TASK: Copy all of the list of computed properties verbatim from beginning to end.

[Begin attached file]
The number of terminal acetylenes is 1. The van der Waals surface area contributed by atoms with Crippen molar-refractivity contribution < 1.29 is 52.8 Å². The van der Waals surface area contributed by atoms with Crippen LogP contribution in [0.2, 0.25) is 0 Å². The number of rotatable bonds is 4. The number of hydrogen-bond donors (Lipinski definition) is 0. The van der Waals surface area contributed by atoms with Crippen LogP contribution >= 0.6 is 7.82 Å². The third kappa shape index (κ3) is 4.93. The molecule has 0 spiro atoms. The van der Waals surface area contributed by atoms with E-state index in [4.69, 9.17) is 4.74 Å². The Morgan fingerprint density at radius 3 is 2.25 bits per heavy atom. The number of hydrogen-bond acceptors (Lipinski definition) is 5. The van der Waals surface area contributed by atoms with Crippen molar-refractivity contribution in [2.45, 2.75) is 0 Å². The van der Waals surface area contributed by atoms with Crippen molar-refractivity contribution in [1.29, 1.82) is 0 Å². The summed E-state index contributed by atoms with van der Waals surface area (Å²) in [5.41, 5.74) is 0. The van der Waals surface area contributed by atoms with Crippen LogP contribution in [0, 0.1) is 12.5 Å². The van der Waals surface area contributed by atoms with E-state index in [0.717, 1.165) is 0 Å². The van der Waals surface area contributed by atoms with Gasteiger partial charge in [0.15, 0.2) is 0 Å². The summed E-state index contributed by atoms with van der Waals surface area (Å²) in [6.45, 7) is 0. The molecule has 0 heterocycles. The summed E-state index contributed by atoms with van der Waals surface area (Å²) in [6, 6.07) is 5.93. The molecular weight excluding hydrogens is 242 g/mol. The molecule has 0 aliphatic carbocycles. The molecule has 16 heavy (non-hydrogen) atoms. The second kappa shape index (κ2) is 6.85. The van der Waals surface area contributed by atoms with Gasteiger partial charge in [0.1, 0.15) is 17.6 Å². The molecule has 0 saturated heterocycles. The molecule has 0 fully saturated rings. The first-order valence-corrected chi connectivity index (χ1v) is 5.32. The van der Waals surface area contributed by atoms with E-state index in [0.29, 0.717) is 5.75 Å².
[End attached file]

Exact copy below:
The number of terminal acetylenes is 1. The van der Waals surface area contributed by atoms with Crippen molar-refractivity contribution < 1.29 is 52.8 Å². The van der Waals surface area contributed by atoms with Crippen LogP contribution in [0.2, 0.25) is 0 Å². The number of rotatable bonds is 4. The number of hydrogen-bond donors (Lipinski definition) is 0. The van der Waals surface area contributed by atoms with Crippen LogP contribution >= 0.6 is 7.82 Å². The third kappa shape index (κ3) is 4.93. The molecule has 0 spiro atoms. The van der Waals surface area contributed by atoms with E-state index in [4.69, 9.17) is 4.74 Å². The Morgan fingerprint density at radius 3 is 2.25 bits per heavy atom. The number of hydrogen-bond acceptors (Lipinski definition) is 5. The van der Waals surface area contributed by atoms with Crippen molar-refractivity contribution in [2.45, 2.75) is 0 Å². The van der Waals surface area contributed by atoms with Crippen molar-refractivity contribution in [1.29, 1.82) is 0 Å². The summed E-state index contributed by atoms with van der Waals surface area (Å²) in [5.41, 5.74) is 0. The van der Waals surface area contributed by atoms with Crippen LogP contribution in [0, 0.1) is 12.5 Å². The van der Waals surface area contributed by atoms with E-state index in [0.717, 1.165) is 0 Å². The van der Waals surface area contributed by atoms with Gasteiger partial charge in [0.15, 0.2) is 0 Å². The summed E-state index contributed by atoms with van der Waals surface area (Å²) in [6.45, 7) is 0. The molecule has 0 heterocycles. The summed E-state index contributed by atoms with van der Waals surface area (Å²) in [6, 6.07) is 5.93. The molecular weight excluding hydrogens is 242 g/mol. The molecule has 0 aliphatic carbocycles. The molecule has 16 heavy (non-hydrogen) atoms. The second kappa shape index (κ2) is 6.85. The van der Waals surface area contributed by atoms with Gasteiger partial charge in [0.1, 0.15) is 17.6 Å². The molecule has 0 saturated heterocycles. The molecule has 0 fully saturated rings. The first-order valence-corrected chi connectivity index (χ1v) is 5.32. The van der Waals surface area contributed by atoms with E-state index in [0.29, 0.717) is 5.75 Å².